Wealth is so important to Americans that we skip the usual Greek provisos about wisdom and justice. Rock stars who cannot play their instruments, athaletes who jump like kangaroos, stock-market swindlers who batten on insider trading then set vip foundations for business ethics, and the parasites who build and run casinos to keep the suckers from wasting their money on their children’s education—these are the heroes of American life.

Even Christian ministers are esteemed in proportion as they build media empires or fundraising dodges, and I am not just speaking of evangelical charlatans like the Bakkers and Swaggarts. I shall never forget the time I attended an Episcopalian diocesan convention and heard our bishop, the Rt. Rev. Gray Temple (a name obviously invented by Trollope) praised to the skies, not for ministering to Christian souls, but as the CEO of a corporation with so many millions in property assets, a budget of such-and-such. Considering what the Episcopal Church has become, perhaps it is better to concentrate on the only real assets the “church” has left.

Churches do not pay taxes, presumably because they are saddled with the “death” half of the “death and taxes” equation. The rest of us, however, do pay taxes until we die (and afterward, so long as the Democrats have their way), and though we complain, we rarely are candid about the American tax structure. For example, we usually like to compare ourselves with the overtaxed Europeans, but our calculations rarely take into account what we have to pay out in state income taxes, property taxes, Social Security, etc. We also pretend that we are getting something for our money, but nothing is plainer than the fact that the more money our government devotes to some noble end—say, education—the worse the result.

We refer to the fatal certainty of taxes as if it has ever been thus, but it has not. Republican peoples have traditionally paid little or no direct taxes. Classical Greeks and republican Romans (like Americans before 1913) paid various kinds of duties and taxes—on goods brought into a harbor, on manumitted slaves, on public land rented for farming or used for pasturing sheep—but anything like a capitation or revenue tax was viewed as an emergency measure that might be, in theory at least, paid back to the citizens. After the conquest of Macedonia, the Roman republic had enough money to terminate even the (probably) one percent tributum levied on property value for support of the army.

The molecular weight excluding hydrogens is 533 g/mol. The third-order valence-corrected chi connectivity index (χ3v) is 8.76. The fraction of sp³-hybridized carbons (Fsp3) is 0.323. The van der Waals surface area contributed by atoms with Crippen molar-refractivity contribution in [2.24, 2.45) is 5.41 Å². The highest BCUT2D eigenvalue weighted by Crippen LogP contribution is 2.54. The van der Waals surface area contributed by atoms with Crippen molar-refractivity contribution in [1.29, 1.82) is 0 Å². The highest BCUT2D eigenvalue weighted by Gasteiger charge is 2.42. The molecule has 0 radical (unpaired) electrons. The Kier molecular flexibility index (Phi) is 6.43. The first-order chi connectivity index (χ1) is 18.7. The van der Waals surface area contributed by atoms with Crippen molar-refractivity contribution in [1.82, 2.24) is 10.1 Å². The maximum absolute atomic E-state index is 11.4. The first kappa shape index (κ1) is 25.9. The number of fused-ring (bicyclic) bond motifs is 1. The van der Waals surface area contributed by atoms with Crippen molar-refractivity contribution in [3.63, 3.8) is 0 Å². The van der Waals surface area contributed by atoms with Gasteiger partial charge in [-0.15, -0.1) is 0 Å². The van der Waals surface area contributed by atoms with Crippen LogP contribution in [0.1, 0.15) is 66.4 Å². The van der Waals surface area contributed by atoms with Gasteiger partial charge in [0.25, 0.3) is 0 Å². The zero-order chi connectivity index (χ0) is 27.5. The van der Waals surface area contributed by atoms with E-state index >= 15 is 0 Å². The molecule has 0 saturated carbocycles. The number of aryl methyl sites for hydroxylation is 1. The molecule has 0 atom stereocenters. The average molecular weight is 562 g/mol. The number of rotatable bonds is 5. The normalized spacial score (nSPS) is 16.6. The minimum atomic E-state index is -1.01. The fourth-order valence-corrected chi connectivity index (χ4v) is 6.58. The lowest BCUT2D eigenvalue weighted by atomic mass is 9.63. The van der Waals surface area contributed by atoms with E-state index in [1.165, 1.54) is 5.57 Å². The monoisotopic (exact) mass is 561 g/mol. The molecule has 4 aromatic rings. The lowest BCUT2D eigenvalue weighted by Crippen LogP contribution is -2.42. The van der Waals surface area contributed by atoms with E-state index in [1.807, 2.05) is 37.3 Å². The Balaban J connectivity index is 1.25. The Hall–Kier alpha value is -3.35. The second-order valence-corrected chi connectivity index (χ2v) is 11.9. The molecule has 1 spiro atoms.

In the heyday of the Greek city-states, citizens did not expect to pay taxes. “Greek democracies,” observes Alfred Zimmern in a once-famous book,

always shrunk, unless they were driven to it by necessity, from direct taxation. It was regarded as derogatory to the dignity of a free citizen. Resident aliens and freedmen might pay a poll-tax (i.e., a tax per individual or on his income) and be thankful for the privilege; but the citizen must be left free to help the city in his own way. Every kind of indirect tax he was indeed willing to pay, taxes in time as well as in money; but the only direct contribution he made as a citizen to the State’s resources he made as a free gift.

At Athens, the rich undertook (mostly voluntarily) to subsidize the production of the tragedies put on in the festivals and to outfit ships of war, and the poorer citizens could, during the agricultural off-season, perform labor building walls and temples. What imposts and duties there were (apart from taxes collected by the neighborhoods or “denies”) had to be collected by tax farmers, whose profession has been held in universal abhorrence, as Prof. Ernst Badian points out in Publicans and Sinners, by the same people who “are likely to be shocked that (say) the telegraph service or the water supply, in another society, should be in private hands.”